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Dropbox Two-Factor Authentication Has Kinks, Users Say

Cloud storage provider upgrades security after attacker stole data from Dropbox employee's account. But users say the beta version needs tweaks.
Microsoft SkyDrive Vs. Dropbox, Google: Hands-On
Microsoft SkyDrive Vs. Dropbox, Google: Hands-On
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Dropbox is making two-factor authentication available to some users as part of a beta test that's meant to shake down the new service.

The feature's debut--for self-selected early adopters--involves installing and running an "experimental build" version of the Dropbox software, released Friday, for their Windows, Mac OS X, or Linux PC. The feature had been previewed by Dropbox's VP of engineering, Aditya Agarwal, last month, after an investigation conducted by Dropbox into a spam campaign against its users was ultimately traced to passwords that had been reused by Dropbox users on other sites, from which the credentials had been stolen.

But Dropbox also found that one password-reuse culprit was in fact a Dropbox employee, who'd stored--unencrypted--a copy of some Dropbox users' email addresses in his Dropbox account, which an attacker then accessed and downloaded. In the wake of that breach, some security experts had recommended that all Dropbox users treat any data they uploaded to the service as publicly accessible.

As of Friday, however, Dropbox users can make it more difficult for attackers to access their stored items, by using the "enable two-step verification" feature now displayed on the security tab of their account pages. The sign-up page states: "Two-step verification adds an extra layer of protection to your account. Whenever you sign in to the Dropbox website or link a new device, you'll need to enter both your password and also a security code sent to your mobile phone." Instead of receiving text messages with a one-time log-in password, however, Dropbox users can choose to use a mobile app.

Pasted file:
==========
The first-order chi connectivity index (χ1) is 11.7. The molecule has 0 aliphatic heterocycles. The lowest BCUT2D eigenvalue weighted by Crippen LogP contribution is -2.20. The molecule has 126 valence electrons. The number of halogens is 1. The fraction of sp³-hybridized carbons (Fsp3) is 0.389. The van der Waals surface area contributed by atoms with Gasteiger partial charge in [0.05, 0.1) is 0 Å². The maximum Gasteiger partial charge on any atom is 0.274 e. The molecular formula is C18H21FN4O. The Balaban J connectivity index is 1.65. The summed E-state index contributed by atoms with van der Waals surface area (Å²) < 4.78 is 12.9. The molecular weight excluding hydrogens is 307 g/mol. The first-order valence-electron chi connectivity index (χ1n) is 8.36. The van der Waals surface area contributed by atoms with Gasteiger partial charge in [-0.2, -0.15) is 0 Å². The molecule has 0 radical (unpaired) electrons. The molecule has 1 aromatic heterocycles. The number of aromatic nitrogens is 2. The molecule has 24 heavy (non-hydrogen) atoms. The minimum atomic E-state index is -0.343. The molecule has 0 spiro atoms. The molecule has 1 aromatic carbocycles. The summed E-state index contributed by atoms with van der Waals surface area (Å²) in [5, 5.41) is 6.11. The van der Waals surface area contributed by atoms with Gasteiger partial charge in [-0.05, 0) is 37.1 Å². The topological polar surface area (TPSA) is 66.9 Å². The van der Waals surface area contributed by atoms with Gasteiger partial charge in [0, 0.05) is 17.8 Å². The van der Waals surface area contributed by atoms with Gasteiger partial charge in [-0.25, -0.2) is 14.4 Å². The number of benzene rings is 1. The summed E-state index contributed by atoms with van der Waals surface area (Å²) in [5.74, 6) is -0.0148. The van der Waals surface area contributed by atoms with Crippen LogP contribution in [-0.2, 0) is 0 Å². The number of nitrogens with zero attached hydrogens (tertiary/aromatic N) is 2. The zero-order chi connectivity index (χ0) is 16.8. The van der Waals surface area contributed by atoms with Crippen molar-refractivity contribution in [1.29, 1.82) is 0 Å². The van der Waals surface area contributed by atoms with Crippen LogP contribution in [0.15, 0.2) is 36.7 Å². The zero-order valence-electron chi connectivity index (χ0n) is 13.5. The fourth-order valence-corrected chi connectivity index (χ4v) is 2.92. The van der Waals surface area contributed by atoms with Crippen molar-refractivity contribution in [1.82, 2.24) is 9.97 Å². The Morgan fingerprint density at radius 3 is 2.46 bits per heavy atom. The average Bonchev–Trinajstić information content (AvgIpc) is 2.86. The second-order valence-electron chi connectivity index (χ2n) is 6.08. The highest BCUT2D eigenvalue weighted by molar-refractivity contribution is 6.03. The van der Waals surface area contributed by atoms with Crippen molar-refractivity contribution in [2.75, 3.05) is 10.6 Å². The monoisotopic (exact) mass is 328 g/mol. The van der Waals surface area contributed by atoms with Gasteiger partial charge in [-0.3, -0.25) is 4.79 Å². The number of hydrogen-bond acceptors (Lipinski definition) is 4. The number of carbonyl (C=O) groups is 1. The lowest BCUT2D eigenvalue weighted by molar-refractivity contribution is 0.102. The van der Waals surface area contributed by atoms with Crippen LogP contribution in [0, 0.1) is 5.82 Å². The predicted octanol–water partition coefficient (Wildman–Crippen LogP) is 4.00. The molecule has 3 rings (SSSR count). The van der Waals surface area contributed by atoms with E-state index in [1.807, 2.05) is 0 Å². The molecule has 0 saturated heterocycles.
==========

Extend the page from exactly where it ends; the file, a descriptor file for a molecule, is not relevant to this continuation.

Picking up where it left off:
If going the text-message route, here's how to set it up: Users input their cellphone number into the website, receive a six-digit numeric code, and then provide this back to the Dropbox website. The Dropbox website then gives users a unique 16-digit password, together with this admonition: "If you ever lose your phone, you'll need this emergency backup code to disable two-step verification and access your account."

[ Wondering about security of your text messages? See Android And BlackBerry Safer Than iOS For SMS. ]

While any new security features are to be welcomed, early users have suggested that Dropbox's new two-factor authentication system still isn't ready for primetime. "I'm afraid I don't think we're quite here yet with two-step verification," said Dropbox forum "power user" Grant H. Monday in a post to the company's online forums. "Once a Dropbox user enables two-step verification he should be unable to sign into his account without entering a valid code into the sign-in interface. But that doesn't seem to be the case because mobile apps obviously still work, as does the Dropbox website--without any two-step authentication. The infrastructure shouldn't even allow this to happen."

Multiple users have also criticized the current options for regaining access to an account if a user loses his cellphone or forgets her password. "In Google, I have a mobile authenticator app as my primary method for getting codes. But as a backup, I can have Google call me or text me with a code," said Grant H. "Dropbox only allows a mobile app or SMS, but not both. This is actually so serious that I've left off two-step verification for the time being until it's fixed."

"Pro user" David W. agreed, saying that "to have your entire Dropbox account contingent upon you not losing one 16 character password is crazy!"

Obviously, the two-factor authentication feature is still in beta, and Dropbox will no doubt continue to work out the kinks, but it's not the only security enhancement on offer. Dropbox's Agarwal said last month that Dropbox would also be implementing "new automated mechanisms to help identify suspicious activity" and a page that lists all historical log-ins to a user's account. He also said Dropbox was exploring mandatory password changes, for example if a user's password hadn't been changed for a specified period of time, or if it wasn't sufficiently complex.

Seeing any security improvements from the cloud-storage firm is good news. Of course, with Dropbox now competing in the crowded cloud-storage marketplace, it's arguably a business necessity. Indeed, the service competes directly with Apple iCloud, Box.com, Google Drive, and Microsoft SkyDrive.

Meanwhile, services such as SpiderOak and Wuala are offering a "zero knowledge" approach that encrypts client-side data, but gives the service provider no access to the key, thus helping secure the information not just against outside attackers, but any surreptitious law enforcement access demands

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